In recent years, PropTech has emerged as a dynamic new force in theReal Estate Technology space. Generally speaking, PropTech is a collective term for global digital transformation occuring within the Real Estate industry. PropTech seeks to bring new workflows to bear across this broad sector. This trend has greatly accelerated in recent years, fueled by an explosion of venture funding and a steady infusion of startups that have risen to the challenge of transforming yet another ‘traditional’ industry. There are a significant number of VC funds, hedge funds and incubators focused on PropTech, funding and powering the current startup wave.
Broadly speaking, there are several trends at play in the PropTech sector. For the purpose of this discussion, I will focus on the Real Estate Industry specifically although this broad sector also includes Construction, Building Management and other related fields.
For the consumer-centric startup, there are significant challenges posed to any disruptor of a large and well established industry section that is threatened by technological change
The market trends in PropTech can be roughly grouped in two categories:
1) Innovators who want to disrupt and fundamentally change the way that residential and commercial real estate is bought and sold by eliminating brokers and realtors. This is the ‘consumer-centric’ model.
2) Innovators who want to bring new technologies to enhance and transform the traditional business of Real Estate. This is the ‘broker-centric’ model
In the consumer-centric model, PropTech innovators are seeking to replace (or eliminate) traditional real estate brokers and Realtors with a lean and efficient transaction process geared directly towards consumers. Naturally this is a huge threat to the traditional real estate business model.
The broker-centric innovation models seeks to transform and enhance the real estate transaction model through innovation where the real estate broker or agent remain at the center of the transaction. This second trend has been embraced by the traditional brokerage community.
It is worth noting that over ⅔ of the funding and development in the PropTech space falls into the consumer-centric category due in part to the larger market share and opportunity size.
Both Zillow and Redfin fall into the consumer-centric category as they continue to disrupt the traditional brokerage model. Zillow introduced the Automated Valuation Model (Zestimate) to enable consumers to understand the potential value of a property without consulting a realtor. Zillow began as a property search portal and is steadily transforming into an online brokerage. Redfin is a brokerage that leverages technology to offer a better customer experience and lower fees. Together both Zillow and Redfin have captured a majority of online real estate traffic due in part to their success at understanding the importance of consumer user experience (UI/UX).
The iBuyer trend, where a home seller can receive an instant all cash offer online, has been embraced by both firms and is currently being tested in several regional markets. To understand the scale of this single opportunity, Zillow estimates that their iBuyer program may generate up to $20B annually within a few years.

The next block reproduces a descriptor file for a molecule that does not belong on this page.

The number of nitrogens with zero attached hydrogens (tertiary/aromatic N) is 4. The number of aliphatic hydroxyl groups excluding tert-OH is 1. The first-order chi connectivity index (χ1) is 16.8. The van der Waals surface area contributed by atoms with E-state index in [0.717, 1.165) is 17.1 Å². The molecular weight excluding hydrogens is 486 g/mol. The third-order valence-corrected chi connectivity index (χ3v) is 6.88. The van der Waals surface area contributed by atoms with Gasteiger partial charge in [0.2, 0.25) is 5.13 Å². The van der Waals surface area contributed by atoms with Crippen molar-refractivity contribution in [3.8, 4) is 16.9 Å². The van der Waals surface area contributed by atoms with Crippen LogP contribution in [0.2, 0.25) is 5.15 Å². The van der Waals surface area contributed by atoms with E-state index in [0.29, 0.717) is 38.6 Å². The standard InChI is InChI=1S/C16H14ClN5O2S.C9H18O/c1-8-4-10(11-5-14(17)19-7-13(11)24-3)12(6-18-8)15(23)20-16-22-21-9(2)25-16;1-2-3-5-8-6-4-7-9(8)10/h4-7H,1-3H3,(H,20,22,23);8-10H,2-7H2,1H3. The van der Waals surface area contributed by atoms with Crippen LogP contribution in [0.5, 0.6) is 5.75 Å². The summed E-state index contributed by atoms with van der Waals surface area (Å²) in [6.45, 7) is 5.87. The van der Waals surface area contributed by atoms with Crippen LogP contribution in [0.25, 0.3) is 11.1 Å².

For the consumer-centric startup, there are significant challenges posed to any disruptor of a large and well established industry section that is threatened by technological change. This is particularly true in the United States, where the National Association of Realtors has poor track record of responding to structural changes within the industry. That said, some of the most innovative developments in PropTech continue to come from the consumer-centric group, who are free to think outside the traditional industry boundaries. For the broker-centric innovators a significant challenge is how to partner with industry leaders (brokers) to develop a solution that meets the common needs of a wide group of customers.
Make no mistake about it: This is a time of fundamental change throughout the entire Real Estate industry, fueled by rapid innovation and growth in the PropTech space. Many of these innovators are seeking nothing less than the elimination of brokers and realtors on a large scale. Many PropTech startups are better funded than the brokers they seek to replace, and are free to innovate outside of real estate industry constraints and regulations. For a CIO, this represents a challenging opportunity.
Agile brokers will partner with like-minded startups that seek to enhance rather than replace their workflows. With proper execution these partnership can significantly enhance an organization’s capabilities as it relates to new technology development. Complex workflows that utilize AI, Machine Learning and Natural Language Processing are beyond the scope of most brokers not working in partnership with an outside technology team.
A PropTech CIO must develop a broad understanding of the landscape and help to formulate digital strategies that will keep the organization ahead of this breaking wave of innovation. This requires industry research as well as evangelism within one’s own organization. Forming an organizational partnership with your CMO and digital marketing teams is also key, as this group is often an early adopter of new technologies.
The PropTech sector is driving a wave of rapid change across the real estate industry and the real estate technology space. Consolidation is occurring and affects technology startups and brokers alike. Big brokers are rebranding themselves as technology companies while technology startups are fundamentally changing the way that we buy and sell housing. It’s an exciting time in this sector and I encourage my colleagues here to get in the game. Please feel free to contact me via LinkedIn if you’d like to discuss any of these topics in more detail.